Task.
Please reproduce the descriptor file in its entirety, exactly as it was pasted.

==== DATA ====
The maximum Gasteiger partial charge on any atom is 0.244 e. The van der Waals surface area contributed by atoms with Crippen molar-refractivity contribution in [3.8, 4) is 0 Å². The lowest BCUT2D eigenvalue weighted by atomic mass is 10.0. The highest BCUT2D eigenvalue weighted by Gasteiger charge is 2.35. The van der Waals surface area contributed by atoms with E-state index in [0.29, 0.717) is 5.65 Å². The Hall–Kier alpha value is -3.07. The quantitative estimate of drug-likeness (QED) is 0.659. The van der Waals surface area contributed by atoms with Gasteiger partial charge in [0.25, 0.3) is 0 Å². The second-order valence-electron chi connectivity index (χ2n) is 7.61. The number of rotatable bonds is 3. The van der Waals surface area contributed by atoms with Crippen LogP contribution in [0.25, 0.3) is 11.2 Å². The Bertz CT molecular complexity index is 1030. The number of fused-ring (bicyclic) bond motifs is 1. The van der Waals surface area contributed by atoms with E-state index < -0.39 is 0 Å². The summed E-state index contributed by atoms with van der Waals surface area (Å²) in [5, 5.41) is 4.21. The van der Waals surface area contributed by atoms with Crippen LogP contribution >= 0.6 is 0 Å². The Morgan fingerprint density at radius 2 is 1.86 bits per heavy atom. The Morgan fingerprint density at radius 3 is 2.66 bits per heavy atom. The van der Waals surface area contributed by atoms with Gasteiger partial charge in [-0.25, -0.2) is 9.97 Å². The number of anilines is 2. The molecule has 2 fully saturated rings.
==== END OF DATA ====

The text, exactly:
The maximum Gasteiger partial charge on any atom is 0.244 e. The van der Waals surface area contributed by atoms with Crippen molar-refractivity contribution in [3.8, 4) is 0 Å². The lowest BCUT2D eigenvalue weighted by atomic mass is 10.0. The highest BCUT2D eigenvalue weighted by Gasteiger charge is 2.35. The van der Waals surface area contributed by atoms with E-state index in [0.29, 0.717) is 5.65 Å². The Hall–Kier alpha value is -3.07. The quantitative estimate of drug-likeness (QED) is 0.659. The van der Waals surface area contributed by atoms with Gasteiger partial charge in [0.25, 0.3) is 0 Å². The second-order valence-electron chi connectivity index (χ2n) is 7.61. The number of rotatable bonds is 3. The van der Waals surface area contributed by atoms with Crippen LogP contribution in [0.25, 0.3) is 11.2 Å². The Bertz CT molecular complexity index is 1030. The number of fused-ring (bicyclic) bond motifs is 1. The van der Waals surface area contributed by atoms with E-state index < -0.39 is 0 Å². The summed E-state index contributed by atoms with van der Waals surface area (Å²) in [5, 5.41) is 4.21. The van der Waals surface area contributed by atoms with Crippen LogP contribution >= 0.6 is 0 Å². The Morgan fingerprint density at radius 2 is 1.86 bits per heavy atom. The Morgan fingerprint density at radius 3 is 2.66 bits per heavy atom. The van der Waals surface area contributed by atoms with Gasteiger partial charge in [-0.25, -0.2) is 9.97 Å². The number of anilines is 2. The molecule has 2 fully saturated rings.